Navigation Menu+

How Can You Help Ukraine

Posted on Mar 5, 2022 by

« Previous: Utrecht in a Nutshell | Next: First Signs of Spring in the Netherlands »

The situation in Ukraine is becoming worse each day, and we, the common people, watch in shock how a war is unfolding on our phone screens. We’re all scared, angry, with a broken heart. But we can’t stop the war by ourselves, unfortunately. Most of us want to do something, to help Ukrainians, and many do so. In the countries who have a border with Ukraine, people have mobilised immediately to help the refugees, before even the local authorities had the chance to move a finger. If you want to help, you can do it from wherever you are, however you can.

Kyiv Landscape
Kyiv. Photo by Artem Zhukov on Usplash

The easiest way to help, if you can, is by sending donations to trusted NGOs who will then use the money as it would be needed. Make sure to use the proper link for donations, or specify that your payment is toward the campaign for Ukraine!

There’s a general mobilisation, people collecting goods and money everywhere, and those goods are reaching their destination (and soon, hopefully, they can reach the people who remained in Ukraine and desperately need humanitarian help).

I wanted to compile a list of associations where you can donate, based in Romania, Netherlands, Moldova, Ukraine. It’s difficult for people not speaking the language to find trusted sources in other countries, so I picked some for you from my native country, Romania. The Moldavian link is recommended by a Moldavian journalist. I hope some of you will check them too, because there’s much need for everything, to help the refugees immediately after they cross the border. This list will be kept updated, as this seems to be a long-term situation, not something that will go away in a few days.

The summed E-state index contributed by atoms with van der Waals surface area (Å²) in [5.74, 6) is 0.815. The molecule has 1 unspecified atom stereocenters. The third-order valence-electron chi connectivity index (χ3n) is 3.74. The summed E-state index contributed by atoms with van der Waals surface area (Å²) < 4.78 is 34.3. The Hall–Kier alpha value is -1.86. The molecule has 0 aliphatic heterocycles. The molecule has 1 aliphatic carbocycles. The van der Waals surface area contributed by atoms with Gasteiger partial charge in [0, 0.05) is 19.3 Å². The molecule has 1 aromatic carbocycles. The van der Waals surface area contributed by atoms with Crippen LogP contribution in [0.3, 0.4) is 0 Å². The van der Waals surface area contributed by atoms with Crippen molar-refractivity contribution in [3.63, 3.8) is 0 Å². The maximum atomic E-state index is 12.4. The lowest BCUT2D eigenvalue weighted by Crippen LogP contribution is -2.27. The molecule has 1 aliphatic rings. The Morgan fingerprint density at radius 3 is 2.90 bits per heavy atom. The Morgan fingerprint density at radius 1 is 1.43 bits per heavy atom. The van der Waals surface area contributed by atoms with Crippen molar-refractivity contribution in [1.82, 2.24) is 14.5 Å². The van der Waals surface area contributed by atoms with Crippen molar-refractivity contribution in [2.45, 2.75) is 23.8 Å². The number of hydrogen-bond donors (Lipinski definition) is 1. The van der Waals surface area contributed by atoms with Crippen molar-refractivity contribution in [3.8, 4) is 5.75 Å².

These are mostly bigger NGOs, but you can always check out your local collection points and donate there, if you feel that’s more personal, or if you want to bring goods, for example.

A few rules for donating goods:

  • Ask what is needed before you buy/bring them. People tend to buy standard produce but the need is varied.
  • Label your donations: “Woman sweater, size 42”, “100 toothbrushes” etc. It makes it easier for the volunteers to sort them out.
  • Donate only clean, wearable items.
  • If you want to donate medicine or food, make sure the expiration date is visible.

!! If you are an Ukrainian on your way to Romania:

  • You will be received at the border by the local authorities and the volunteers, and they will make sure you get everything you need: food, clothes, medical assistance, a temporary place to stay. Then you can plan your trip further.
  • You can travel by train for free in Romania (and other countries like Hungary, Poland, Germany, Netherlands, etc) . For more info about free tickets in Romania check out this website: CFR România.
How Can You Help Ukraine

Where to donate?


  • Razom for Ukraine: a volunteer charity organisation that was originally founded in 2014 to support Ukrainians after Russia annexed Crimea.
  • Help Ukraine — the link for the logistic hub. You can find many info on this website.
  • If you want to read the news about Ukraine from Ukraine, check out this website:

Carpathian Mountains
Carpathian Mountains. Photo by Kseniia Rastvorova on Unsplash


Romania is one of the countries in the first line of receiving refugees from Ukraine. Many volunteers are working day and night to offer these people a place to rest and recover a bit before fleeing further. Refugee families in northeastern Romania are being housed in schools, churches, holiday homes and guesthouses. You can find here a list of NGOs and some amazing people who started their own campaigns. Maybe you can’t donate to all these people, but you can follow their efforts on social media. They are truly inspiring.

  • Asociația Speranța pentru România – raising money to buy food and other necessities. They even cross the border, going to Chernivtsi in Ukraine to deliver these goods.
  • Donate for these people who are offering warm meals at the borders: Adi Hădean Association (#SolidarSocial ), together with World Central Kitchen are cooking for the Ukrainian refugees at the border with Ukraine.